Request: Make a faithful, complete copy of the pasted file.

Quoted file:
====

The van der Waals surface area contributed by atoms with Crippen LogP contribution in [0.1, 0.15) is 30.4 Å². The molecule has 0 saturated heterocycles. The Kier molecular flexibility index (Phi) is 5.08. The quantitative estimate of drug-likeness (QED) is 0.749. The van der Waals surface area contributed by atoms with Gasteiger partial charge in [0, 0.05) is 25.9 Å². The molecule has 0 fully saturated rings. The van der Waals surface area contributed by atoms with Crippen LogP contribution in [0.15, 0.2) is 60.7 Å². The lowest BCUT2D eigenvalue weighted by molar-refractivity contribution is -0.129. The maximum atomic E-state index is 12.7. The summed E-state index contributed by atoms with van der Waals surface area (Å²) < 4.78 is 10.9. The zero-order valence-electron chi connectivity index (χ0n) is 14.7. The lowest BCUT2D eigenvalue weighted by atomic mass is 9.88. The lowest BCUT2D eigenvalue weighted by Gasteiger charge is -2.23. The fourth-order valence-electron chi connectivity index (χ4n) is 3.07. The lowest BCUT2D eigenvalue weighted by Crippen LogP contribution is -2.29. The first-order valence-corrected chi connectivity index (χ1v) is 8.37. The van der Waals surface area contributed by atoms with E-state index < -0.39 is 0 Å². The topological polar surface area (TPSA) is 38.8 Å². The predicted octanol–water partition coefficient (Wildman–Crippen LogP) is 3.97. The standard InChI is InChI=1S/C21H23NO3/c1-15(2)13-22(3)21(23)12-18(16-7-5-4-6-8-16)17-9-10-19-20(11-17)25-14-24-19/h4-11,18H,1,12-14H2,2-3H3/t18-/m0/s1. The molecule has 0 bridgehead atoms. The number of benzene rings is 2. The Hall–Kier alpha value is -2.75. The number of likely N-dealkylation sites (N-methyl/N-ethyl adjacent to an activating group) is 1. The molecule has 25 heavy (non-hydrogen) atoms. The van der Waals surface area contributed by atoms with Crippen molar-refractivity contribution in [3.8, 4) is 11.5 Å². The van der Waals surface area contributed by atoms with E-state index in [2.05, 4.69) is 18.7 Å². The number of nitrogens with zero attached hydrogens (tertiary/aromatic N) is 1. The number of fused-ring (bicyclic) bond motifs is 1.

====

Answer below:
The van der Waals surface area contributed by atoms with Crippen LogP contribution in [0.1, 0.15) is 30.4 Å². The molecule has 0 saturated heterocycles. The Kier molecular flexibility index (Phi) is 5.08. The quantitative estimate of drug-likeness (QED) is 0.749. The van der Waals surface area contributed by atoms with Gasteiger partial charge in [0, 0.05) is 25.9 Å². The molecule has 0 fully saturated rings. The van der Waals surface area contributed by atoms with Crippen LogP contribution in [0.15, 0.2) is 60.7 Å². The lowest BCUT2D eigenvalue weighted by molar-refractivity contribution is -0.129. The maximum atomic E-state index is 12.7. The summed E-state index contributed by atoms with van der Waals surface area (Å²) < 4.78 is 10.9. The zero-order valence-electron chi connectivity index (χ0n) is 14.7. The lowest BCUT2D eigenvalue weighted by atomic mass is 9.88. The lowest BCUT2D eigenvalue weighted by Gasteiger charge is -2.23. The fourth-order valence-electron chi connectivity index (χ4n) is 3.07. The lowest BCUT2D eigenvalue weighted by Crippen LogP contribution is -2.29. The first-order valence-corrected chi connectivity index (χ1v) is 8.37. The van der Waals surface area contributed by atoms with E-state index < -0.39 is 0 Å². The topological polar surface area (TPSA) is 38.8 Å². The predicted octanol–water partition coefficient (Wildman–Crippen LogP) is 3.97. The standard InChI is InChI=1S/C21H23NO3/c1-15(2)13-22(3)21(23)12-18(16-7-5-4-6-8-16)17-9-10-19-20(11-17)25-14-24-19/h4-11,18H,1,12-14H2,2-3H3/t18-/m0/s1. The molecule has 0 bridgehead atoms. The number of benzene rings is 2. The Hall–Kier alpha value is -2.75. The number of likely N-dealkylation sites (N-methyl/N-ethyl adjacent to an activating group) is 1. The molecule has 25 heavy (non-hydrogen) atoms. The van der Waals surface area contributed by atoms with Crippen molar-refractivity contribution in [3.8, 4) is 11.5 Å². The van der Waals surface area contributed by atoms with E-state index in [2.05, 4.69) is 18.7 Å². The number of nitrogens with zero attached hydrogens (tertiary/aromatic N) is 1. The number of fused-ring (bicyclic) bond motifs is 1.